Distinguishing the Identical!

What does it mean for two things to be identical?

Intuition tell us that if you are able to do a measurement or experiment such that you can detect a difference, then those two items are not identical. However, this statement of identical seems to be dependant on the abilities of the experimentalist. But what about if instead of considering some classical macroscopic objects whose distinguishability is dependant on the experimentalist, we instead consider fundamental particles, such as two electrons, existing in the quantum realm. As these particles are fundamentally the same the definition of identical is no longer dependant on the abilities of the experimenter to distinguish them but is a characteristic of the particles themselves.

This quantum nature of indistinguishable has an important consequence when considering systems of these identical particles. This consequence is called the symmetrisation principle, interested readers should resort to Feynman’s lecture notes (Vol III Ch 4.). A consequence of this symmetrisation is that the state of the full system now appears to have an important quantum property, known as entanglement. This is the quantum property once described by Einstein as “Spooky action at a distance” but is now expected to play an essential part in quantum computation and communication. However, we now have a problem, despite these identical particles being formally entangled how do we utilize it when we can’t tell which particle is which?

The problem and solution is described in the following situation…

Imagine you are presented with two individuals sitting close next to each other. They are dressed completely identically wearing the same clothes, of the same size and shape and seem to always copy each other’s movements. However, you know that in reality one of the individuals is in fact not real and is just a ventriloquists dummy being controlled by its identical counterpart!

Your task is to determine which one of the individuals is the ‘real’ human being and which is just made of wood. However, when you ask the pair the question, “which one of you is real?” The skilled ventriloquist while moving his mouth and saying the words “I am” makes the dummy’s mouth moves identically. From your position it is completely impossible to determine which one of the two individuals actually said the words, and is therefore the human, and which is the dummy just mouthing along.

the game

The identical dummies game.


What’s the solution?

Well, the problem is that with the characters standing next to each other, they cannot be addressed individually. However, if you separate the two characters such that the ventriloquist can no longer reach behind the dummy and mimic his own movements, you now have the upper hand. Most importantly you can now address the characters individually. This means that any question which you address to the dummy can no longer be faked by the ventriloquist and you can correctly determine who is who.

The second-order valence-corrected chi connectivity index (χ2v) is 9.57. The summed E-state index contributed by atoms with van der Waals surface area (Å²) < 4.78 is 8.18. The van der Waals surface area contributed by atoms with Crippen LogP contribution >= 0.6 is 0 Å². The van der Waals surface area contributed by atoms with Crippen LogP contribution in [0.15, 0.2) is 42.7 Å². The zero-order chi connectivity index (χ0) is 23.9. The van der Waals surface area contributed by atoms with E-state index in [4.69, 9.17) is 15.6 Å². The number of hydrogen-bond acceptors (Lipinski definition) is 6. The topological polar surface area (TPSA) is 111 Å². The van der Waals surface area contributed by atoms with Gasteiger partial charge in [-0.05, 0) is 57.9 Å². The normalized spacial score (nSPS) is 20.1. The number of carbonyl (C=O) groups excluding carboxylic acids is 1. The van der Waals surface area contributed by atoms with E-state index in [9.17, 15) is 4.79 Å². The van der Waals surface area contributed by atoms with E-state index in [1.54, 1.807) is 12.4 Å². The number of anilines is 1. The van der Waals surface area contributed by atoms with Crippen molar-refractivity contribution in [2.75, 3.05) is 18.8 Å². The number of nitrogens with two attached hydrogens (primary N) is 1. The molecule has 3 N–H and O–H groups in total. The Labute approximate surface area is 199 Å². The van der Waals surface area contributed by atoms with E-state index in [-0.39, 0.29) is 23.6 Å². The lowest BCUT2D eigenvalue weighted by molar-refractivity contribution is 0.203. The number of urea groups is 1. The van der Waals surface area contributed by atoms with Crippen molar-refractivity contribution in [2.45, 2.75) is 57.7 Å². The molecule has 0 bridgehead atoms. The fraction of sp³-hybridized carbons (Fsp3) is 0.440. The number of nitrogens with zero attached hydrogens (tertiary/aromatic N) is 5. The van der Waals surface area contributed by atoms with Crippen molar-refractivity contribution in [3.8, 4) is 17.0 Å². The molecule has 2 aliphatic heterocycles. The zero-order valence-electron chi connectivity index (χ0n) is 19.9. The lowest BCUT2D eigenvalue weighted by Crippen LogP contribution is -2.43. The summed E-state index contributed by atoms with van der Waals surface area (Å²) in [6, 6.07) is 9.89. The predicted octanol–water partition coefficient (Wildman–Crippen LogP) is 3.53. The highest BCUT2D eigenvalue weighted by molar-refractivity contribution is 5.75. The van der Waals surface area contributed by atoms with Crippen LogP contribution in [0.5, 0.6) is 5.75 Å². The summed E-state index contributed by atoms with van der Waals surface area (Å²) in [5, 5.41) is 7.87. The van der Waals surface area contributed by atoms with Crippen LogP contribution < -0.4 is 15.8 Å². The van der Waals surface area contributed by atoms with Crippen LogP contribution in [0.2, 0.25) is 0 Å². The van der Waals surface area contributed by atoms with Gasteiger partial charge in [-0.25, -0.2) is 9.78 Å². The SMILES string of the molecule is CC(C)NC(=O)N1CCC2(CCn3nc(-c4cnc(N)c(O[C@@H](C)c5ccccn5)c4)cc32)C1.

The same problem and solution applies to our systems of identical particles. Initially, because all the particles are all in the place, one can pretend to be the other, this is the symmetrisation principle. However, upon separating the particles the symmetrisation principle no longer applies and the particles can be individually addressed and the entanglement extracted.

In our recent work, we develop a consistent mathematical framework which fully describes the process of extracting entanglement from such systems of identical particles. A perfect example of such a system being a Bose-Einstein condensate, an incredibly cold ensemble of identical particles, know to show this interesting identical particle entanglement property. In collaboration with a group of experimentalists in Basel, Switzerland, we show that our mathematical framework consistently describes the process of extracting entanglement from a Bose-Einstein condensate and can even be used to lower bound the amount of entanglement they can experimentally extract and measure. In addition to revealing something fundamental about the nature of being identical in the quantum realm, it’s hoped that with this framework and the well-studied platform of Bose-Einstein condensates in place, the applicability and future implementation of this work speaks for itself. 😉


The particle density of a system of particles being cooled showing the  emergence of a Bose Einstein condensate. Image credit: JPL


About 06bmorri30

I am a theoretical quantum physicist working towards my PhD in the school of mathematical sciences at University of Nottingham under the supervision of Prof Gerardo Adesso. I am currently working on foundational topics within the fields of Quantum Thermodynamics and Quantum Information.
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1 Response to Distinguishing the Identical!

  1. Stephen Tashiro says:

    The example of identical particles in physics seems to require a notion of the cardinality of a set (number of particles) without any assumption that there exists a property that can be used to distinguish the elements of the set. Physics often isn’t interested in the technicalities of set theory. and the foundations of mathematics. I wonder if logicians have studied the implications of: Assume a set omega exists with the property it contains at least two elements and no equivalence relation (of any sort) can be defined on its elements where there are at least two elements that are not equal in that equivalence relation.

    In classical physics,we might skirt the issue by saying that “identical’ is an equivalence relation defined with respect to a limited number of properties. There may exist other properties that distinguish “indistinguishable” particles. Is this way of thinking equivalent to imagining “hidden variables”?


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